The objective of this work is to determine the energy demand reductions achievable across the whole industrial sector within the UK. The theoretical potential is determined, as well as the economic and technical constraints upon such potential. A major part of the work involves the construction of an energy database for the industrial sector, incorporating detailed bottom-up studies of important manufacturing subsectors. These studies encompass energy and exergy analysis to determine the thermodynamic potential for improvement. Additionally technologies are identified that can reduce emissions from the current baseline. The work is being funded by the UK Energy Research Centre (UKERC) and forms part of the broader Energy Demand Reduction theme.


The impact of various bioenergy production routes is examined using CCT. Differing LCA methodological approaches, including allocation issues and system expansion, are analysed. In addition, a regional assessment is being made of resource availability, environmental performance and socio-economic benefits and costs. This involves the evaluation of crop production, conversion technology analyses, and Lifecycle Assessment from 'cradle to grave' of bioenergy systems. The study will determine the suitability of exploiting bioenergy within the region and its effects towards the UK's renewable energy commitments. The work is funded by the BBS RC and previously by the UKERC, GWR and the Environment Agency.

Environmental footprinting

Environmental or 'ecological' footprints are a simple, yet useful measure of the resources consumed and the wastes produced by a given population, under existing technology. Footprints vary between countries at different stages of economic development and varying geographic characteristics. The current work has assessed the determinants of environmental footprints using dimensional analysis to show the relative significance of each factor.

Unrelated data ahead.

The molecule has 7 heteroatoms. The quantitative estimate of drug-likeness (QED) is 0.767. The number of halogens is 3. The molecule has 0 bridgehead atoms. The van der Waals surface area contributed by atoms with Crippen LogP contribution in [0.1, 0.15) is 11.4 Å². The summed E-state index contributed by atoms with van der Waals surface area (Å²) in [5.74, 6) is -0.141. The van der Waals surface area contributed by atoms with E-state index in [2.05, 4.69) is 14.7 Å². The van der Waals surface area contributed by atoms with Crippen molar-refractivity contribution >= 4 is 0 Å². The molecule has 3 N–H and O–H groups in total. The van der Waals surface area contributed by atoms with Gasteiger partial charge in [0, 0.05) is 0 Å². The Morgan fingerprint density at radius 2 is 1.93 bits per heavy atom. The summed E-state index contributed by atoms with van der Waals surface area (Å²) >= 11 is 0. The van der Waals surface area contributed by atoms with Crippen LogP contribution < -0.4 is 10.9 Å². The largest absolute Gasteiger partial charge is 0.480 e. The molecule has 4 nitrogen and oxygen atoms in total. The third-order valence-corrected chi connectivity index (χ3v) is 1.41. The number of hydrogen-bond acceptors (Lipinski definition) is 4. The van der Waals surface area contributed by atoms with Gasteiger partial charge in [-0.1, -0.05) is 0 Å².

Environmental economics

The Supergen Consortium developed energy scenarios that span from 1996 until 2050. Within these scenarios, specifically 'Business as Usual', 'Low Carbon', and 'Deep Green', almost every conceivable source of energy is listed both renewable and non-renewable and central or distributed. It is our role to undergo a Cost-Benefit Analysis of the each scenario as a whole, so in the end the one with the greatest Net Present Value (NPV) is singled out - indicating the economic costs of the different scenarios.

Over a period of some 15-20 years, the international community has been grappling with the task of defining the concept of 'sustainable development'. It came to prominence as a result of the so-called Brundtland report, published in 1987 under the title Our Common Future.

The report was the outcome of four years of study and debate by the World Commission on Environment and Development (WCED), who argued that the time had come to couple economy and ecology so that the wider community would take responsibility for both the causes and consequences of environmental damage. It viewed sustainable development as balancing the 'three pillars' of economic and social development with environmental protection.

This new paradigm was given an even higher profile in the context of the 2002 Johannesburg World Summit on Sustainable Development, which adopted the strapline 'people, planet, prosperity'. It defined sustainable development as 'meeting the needs of the present without compromising the ability of future generations to meet their own needs'. [Extract from Hammond 2006, Natural Resources Forum 30]